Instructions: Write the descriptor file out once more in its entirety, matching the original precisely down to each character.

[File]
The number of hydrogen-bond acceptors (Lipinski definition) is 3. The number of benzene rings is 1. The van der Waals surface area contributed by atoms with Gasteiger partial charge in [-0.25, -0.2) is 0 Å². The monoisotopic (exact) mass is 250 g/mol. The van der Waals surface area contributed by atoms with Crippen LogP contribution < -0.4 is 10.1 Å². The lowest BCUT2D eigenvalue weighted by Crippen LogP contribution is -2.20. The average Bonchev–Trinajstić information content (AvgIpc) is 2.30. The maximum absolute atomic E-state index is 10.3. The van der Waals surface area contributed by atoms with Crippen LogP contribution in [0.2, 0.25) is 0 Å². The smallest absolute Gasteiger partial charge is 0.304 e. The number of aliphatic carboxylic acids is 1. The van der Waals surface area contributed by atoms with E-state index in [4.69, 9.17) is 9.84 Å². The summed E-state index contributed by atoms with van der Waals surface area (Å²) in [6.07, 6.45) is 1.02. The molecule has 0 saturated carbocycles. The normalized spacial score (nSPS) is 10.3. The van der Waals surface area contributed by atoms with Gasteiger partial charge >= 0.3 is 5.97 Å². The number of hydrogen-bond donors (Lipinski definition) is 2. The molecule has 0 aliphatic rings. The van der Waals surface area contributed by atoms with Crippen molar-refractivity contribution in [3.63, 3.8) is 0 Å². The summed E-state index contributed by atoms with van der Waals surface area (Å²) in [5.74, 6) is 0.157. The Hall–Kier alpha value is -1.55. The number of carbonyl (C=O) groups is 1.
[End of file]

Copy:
The number of hydrogen-bond acceptors (Lipinski definition) is 3. The number of benzene rings is 1. The van der Waals surface area contributed by atoms with Gasteiger partial charge in [-0.25, -0.2) is 0 Å². The monoisotopic (exact) mass is 250 g/mol. The van der Waals surface area contributed by atoms with Crippen LogP contribution < -0.4 is 10.1 Å². The lowest BCUT2D eigenvalue weighted by Crippen LogP contribution is -2.20. The average Bonchev–Trinajstić information content (AvgIpc) is 2.30. The maximum absolute atomic E-state index is 10.3. The van der Waals surface area contributed by atoms with Crippen LogP contribution in [0.2, 0.25) is 0 Å². The smallest absolute Gasteiger partial charge is 0.304 e. The number of aliphatic carboxylic acids is 1. The van der Waals surface area contributed by atoms with E-state index in [4.69, 9.17) is 9.84 Å². The summed E-state index contributed by atoms with van der Waals surface area (Å²) in [6.07, 6.45) is 1.02. The molecule has 0 saturated carbocycles. The normalized spacial score (nSPS) is 10.3. The van der Waals surface area contributed by atoms with Gasteiger partial charge >= 0.3 is 5.97 Å². The number of hydrogen-bond donors (Lipinski definition) is 2. The molecule has 0 aliphatic rings. The van der Waals surface area contributed by atoms with Crippen molar-refractivity contribution in [3.63, 3.8) is 0 Å². The summed E-state index contributed by atoms with van der Waals surface area (Å²) in [5.74, 6) is 0.157. The Hall–Kier alpha value is -1.55. The number of carbonyl (C=O) groups is 1.